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METEOROLOGY
GEL-1370
Chapter Six
Air Pressure and Wind
Goal for this Chapter
We are going to learn answers to the following questions:
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How and Why Atmospheric Pressure Varies?
What forces influence atmospheric motions at aloft and surface?
How the Wind should flow in a particular region?
What is pressure gradient?
What is Coriolis Force?
What is Geostrophic and Gradient Wind?
Why in Northern Hemisphere winds flow clockwise around regions of high pressure?
Various methods & instruments to measure wind speed and direction?
Atmospheric Pressure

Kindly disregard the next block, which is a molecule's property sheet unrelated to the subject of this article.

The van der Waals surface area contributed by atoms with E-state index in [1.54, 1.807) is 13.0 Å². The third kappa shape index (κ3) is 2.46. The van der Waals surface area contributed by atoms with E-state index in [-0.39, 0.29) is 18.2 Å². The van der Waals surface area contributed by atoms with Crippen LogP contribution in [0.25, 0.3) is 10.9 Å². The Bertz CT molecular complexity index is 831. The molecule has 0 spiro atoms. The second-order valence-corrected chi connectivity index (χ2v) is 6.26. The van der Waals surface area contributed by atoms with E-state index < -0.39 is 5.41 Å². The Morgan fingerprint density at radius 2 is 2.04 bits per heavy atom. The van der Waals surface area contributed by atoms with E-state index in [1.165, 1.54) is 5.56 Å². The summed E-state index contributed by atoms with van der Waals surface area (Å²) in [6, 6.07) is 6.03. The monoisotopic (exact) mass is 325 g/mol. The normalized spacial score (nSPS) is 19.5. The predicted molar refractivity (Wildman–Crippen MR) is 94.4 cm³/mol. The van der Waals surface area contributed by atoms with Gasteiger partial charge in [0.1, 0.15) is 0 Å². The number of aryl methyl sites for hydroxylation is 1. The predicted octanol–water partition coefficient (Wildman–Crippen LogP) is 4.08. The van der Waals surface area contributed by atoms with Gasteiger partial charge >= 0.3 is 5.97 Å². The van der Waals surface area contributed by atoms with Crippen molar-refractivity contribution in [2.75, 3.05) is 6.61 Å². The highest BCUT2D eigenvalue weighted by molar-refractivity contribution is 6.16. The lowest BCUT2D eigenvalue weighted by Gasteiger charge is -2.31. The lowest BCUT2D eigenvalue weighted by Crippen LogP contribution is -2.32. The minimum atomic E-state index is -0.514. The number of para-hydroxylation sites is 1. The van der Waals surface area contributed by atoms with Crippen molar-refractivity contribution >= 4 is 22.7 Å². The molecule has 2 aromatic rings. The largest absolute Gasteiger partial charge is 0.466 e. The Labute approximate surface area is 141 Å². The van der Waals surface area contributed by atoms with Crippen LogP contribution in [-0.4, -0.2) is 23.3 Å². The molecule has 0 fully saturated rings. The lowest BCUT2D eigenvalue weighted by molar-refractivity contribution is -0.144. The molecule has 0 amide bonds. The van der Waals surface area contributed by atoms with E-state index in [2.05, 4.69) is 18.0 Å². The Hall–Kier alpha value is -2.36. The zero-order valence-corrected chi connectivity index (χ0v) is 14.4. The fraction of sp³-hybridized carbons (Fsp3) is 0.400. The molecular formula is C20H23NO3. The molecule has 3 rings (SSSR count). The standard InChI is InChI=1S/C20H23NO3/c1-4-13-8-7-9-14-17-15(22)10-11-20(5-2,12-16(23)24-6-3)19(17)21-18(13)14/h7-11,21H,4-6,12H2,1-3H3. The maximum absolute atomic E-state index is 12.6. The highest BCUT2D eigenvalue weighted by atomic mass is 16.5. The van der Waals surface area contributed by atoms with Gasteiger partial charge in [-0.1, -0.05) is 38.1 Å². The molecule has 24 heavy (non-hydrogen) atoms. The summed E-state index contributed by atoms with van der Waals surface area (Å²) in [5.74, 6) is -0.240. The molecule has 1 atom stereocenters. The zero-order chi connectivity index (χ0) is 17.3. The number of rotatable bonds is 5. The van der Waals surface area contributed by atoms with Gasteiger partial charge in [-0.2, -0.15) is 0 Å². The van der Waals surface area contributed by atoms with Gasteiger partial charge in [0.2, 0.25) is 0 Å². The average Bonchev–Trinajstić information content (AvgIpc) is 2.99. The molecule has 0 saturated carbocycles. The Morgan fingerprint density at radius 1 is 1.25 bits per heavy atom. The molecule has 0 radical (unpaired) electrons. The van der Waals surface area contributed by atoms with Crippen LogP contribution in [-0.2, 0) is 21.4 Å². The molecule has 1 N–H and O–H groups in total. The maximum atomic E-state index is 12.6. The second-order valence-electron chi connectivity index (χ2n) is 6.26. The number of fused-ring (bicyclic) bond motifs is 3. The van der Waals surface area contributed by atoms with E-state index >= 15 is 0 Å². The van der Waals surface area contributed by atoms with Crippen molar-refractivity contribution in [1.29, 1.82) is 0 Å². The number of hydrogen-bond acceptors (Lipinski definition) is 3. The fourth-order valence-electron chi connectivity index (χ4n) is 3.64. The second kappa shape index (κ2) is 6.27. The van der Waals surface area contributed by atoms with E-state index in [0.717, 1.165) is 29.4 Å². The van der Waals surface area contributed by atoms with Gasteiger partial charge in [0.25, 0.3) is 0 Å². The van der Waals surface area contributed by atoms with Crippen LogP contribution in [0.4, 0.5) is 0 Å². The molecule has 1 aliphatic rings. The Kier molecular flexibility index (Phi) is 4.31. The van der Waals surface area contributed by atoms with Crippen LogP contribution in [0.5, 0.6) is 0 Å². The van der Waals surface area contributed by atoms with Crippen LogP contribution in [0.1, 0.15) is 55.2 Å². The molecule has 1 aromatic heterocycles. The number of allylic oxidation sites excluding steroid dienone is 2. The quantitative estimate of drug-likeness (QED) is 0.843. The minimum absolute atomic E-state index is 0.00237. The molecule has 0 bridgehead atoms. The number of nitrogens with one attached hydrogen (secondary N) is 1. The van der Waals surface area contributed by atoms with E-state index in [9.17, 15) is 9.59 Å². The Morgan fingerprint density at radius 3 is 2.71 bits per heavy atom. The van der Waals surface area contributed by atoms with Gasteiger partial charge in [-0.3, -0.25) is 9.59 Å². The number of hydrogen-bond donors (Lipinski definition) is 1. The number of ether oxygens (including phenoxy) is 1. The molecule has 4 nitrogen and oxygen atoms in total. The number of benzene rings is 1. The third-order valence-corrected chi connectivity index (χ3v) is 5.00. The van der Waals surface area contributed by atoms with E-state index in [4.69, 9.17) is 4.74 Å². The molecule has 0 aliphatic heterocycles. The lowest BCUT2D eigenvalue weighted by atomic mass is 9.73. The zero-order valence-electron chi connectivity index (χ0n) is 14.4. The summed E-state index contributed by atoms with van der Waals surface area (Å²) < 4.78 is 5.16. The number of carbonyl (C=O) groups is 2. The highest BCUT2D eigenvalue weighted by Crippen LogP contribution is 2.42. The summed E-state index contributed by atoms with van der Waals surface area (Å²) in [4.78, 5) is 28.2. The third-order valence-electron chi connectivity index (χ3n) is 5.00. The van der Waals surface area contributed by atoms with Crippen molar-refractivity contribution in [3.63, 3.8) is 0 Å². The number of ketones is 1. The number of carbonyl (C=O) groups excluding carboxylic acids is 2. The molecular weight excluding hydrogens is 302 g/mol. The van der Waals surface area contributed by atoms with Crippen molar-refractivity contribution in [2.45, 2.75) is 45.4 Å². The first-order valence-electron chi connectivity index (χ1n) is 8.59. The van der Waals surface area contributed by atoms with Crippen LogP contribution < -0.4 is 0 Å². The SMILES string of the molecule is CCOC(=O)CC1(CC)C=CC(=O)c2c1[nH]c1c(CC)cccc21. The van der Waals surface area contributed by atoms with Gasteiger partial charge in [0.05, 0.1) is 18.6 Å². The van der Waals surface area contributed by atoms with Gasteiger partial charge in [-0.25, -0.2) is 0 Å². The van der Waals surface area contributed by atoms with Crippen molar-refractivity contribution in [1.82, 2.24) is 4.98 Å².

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Air pressure: Measure of mass of air above a given level
Atmospheric Pressure decreases with altitude, as there are fewer molecules above us
Temperature, pressure and density of air are related to each other
For a given volume of air, adding more to the column will increase the surface air pressure (temp constant) & if we
remove air from the column, the pressure will decrease
If we have two identical column, one undergoes cooling and other warming, the one that cools becomes more
dense; one that warms, becomes less dense
Air density remains constant with height; when more air is stuffed (at same temp), in to the
column, pressure increases;
Shorter column of cold air & taller column of warm air exert same pressure – aloft cold air is associated
with low pressure
Atmospheric Pressure – contd.
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IT TAKES A SHORTER COLUMN OF COLD, MORE DENSE AIR TO EXERT THE SAME SURFACE PRESSURE
AS A TALLER COLUMN OF WARM, LESS DENSE AIR
Atmospheric pressure decreases more rapidly with elevation in the cold column of air; in the warmer, less denser